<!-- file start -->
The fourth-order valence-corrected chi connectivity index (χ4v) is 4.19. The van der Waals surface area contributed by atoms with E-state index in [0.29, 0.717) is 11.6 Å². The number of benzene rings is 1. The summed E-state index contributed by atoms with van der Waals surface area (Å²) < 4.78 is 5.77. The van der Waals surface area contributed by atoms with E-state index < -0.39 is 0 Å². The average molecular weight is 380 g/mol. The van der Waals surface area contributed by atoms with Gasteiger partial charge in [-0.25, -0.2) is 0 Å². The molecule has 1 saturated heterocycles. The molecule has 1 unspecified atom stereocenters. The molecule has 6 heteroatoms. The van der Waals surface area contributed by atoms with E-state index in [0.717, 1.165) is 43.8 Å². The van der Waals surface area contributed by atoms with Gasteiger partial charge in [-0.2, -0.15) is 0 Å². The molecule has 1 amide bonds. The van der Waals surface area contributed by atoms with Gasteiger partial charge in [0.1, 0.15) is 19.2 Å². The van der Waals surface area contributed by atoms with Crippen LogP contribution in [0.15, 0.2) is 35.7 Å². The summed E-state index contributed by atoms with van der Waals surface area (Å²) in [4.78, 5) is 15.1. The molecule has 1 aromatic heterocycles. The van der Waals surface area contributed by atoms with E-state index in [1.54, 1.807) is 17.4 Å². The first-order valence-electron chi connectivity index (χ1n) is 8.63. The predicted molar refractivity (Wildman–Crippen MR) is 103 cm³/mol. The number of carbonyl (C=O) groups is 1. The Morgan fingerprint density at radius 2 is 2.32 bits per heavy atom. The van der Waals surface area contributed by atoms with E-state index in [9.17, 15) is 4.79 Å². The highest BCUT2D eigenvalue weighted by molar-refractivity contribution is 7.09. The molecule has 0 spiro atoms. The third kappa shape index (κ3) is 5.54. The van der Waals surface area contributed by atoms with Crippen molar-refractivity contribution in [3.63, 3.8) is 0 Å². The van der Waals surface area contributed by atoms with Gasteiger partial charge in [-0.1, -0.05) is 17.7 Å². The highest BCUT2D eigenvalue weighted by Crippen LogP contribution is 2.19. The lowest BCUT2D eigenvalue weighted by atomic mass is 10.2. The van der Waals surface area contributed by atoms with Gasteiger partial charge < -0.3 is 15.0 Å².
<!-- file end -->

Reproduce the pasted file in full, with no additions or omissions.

The fourth-order valence-corrected chi connectivity index (χ4v) is 4.19. The van der Waals surface area contributed by atoms with E-state index in [0.29, 0.717) is 11.6 Å². The number of benzene rings is 1. The summed E-state index contributed by atoms with van der Waals surface area (Å²) < 4.78 is 5.77. The van der Waals surface area contributed by atoms with E-state index < -0.39 is 0 Å². The average molecular weight is 380 g/mol. The van der Waals surface area contributed by atoms with Gasteiger partial charge in [-0.25, -0.2) is 0 Å². The molecule has 1 saturated heterocycles. The molecule has 1 unspecified atom stereocenters. The molecule has 6 heteroatoms. The van der Waals surface area contributed by atoms with E-state index in [0.717, 1.165) is 43.8 Å². The van der Waals surface area contributed by atoms with Gasteiger partial charge in [-0.2, -0.15) is 0 Å². The molecule has 1 amide bonds. The van der Waals surface area contributed by atoms with Gasteiger partial charge in [0.1, 0.15) is 19.2 Å². The van der Waals surface area contributed by atoms with Crippen LogP contribution in [0.15, 0.2) is 35.7 Å². The summed E-state index contributed by atoms with van der Waals surface area (Å²) in [4.78, 5) is 15.1. The molecule has 1 aromatic heterocycles. The van der Waals surface area contributed by atoms with E-state index in [1.54, 1.807) is 17.4 Å². The first-order valence-electron chi connectivity index (χ1n) is 8.63. The predicted molar refractivity (Wildman–Crippen MR) is 103 cm³/mol. The number of carbonyl (C=O) groups is 1. The Morgan fingerprint density at radius 2 is 2.32 bits per heavy atom. The van der Waals surface area contributed by atoms with E-state index in [9.17, 15) is 4.79 Å². The highest BCUT2D eigenvalue weighted by molar-refractivity contribution is 7.09. The molecule has 0 spiro atoms. The third kappa shape index (κ3) is 5.54. The van der Waals surface area contributed by atoms with Crippen molar-refractivity contribution in [3.63, 3.8) is 0 Å². The van der Waals surface area contributed by atoms with Gasteiger partial charge in [-0.1, -0.05) is 17.7 Å². The highest BCUT2D eigenvalue weighted by Crippen LogP contribution is 2.19. The lowest BCUT2D eigenvalue weighted by atomic mass is 10.2. The van der Waals surface area contributed by atoms with Gasteiger partial charge < -0.3 is 15.0 Å².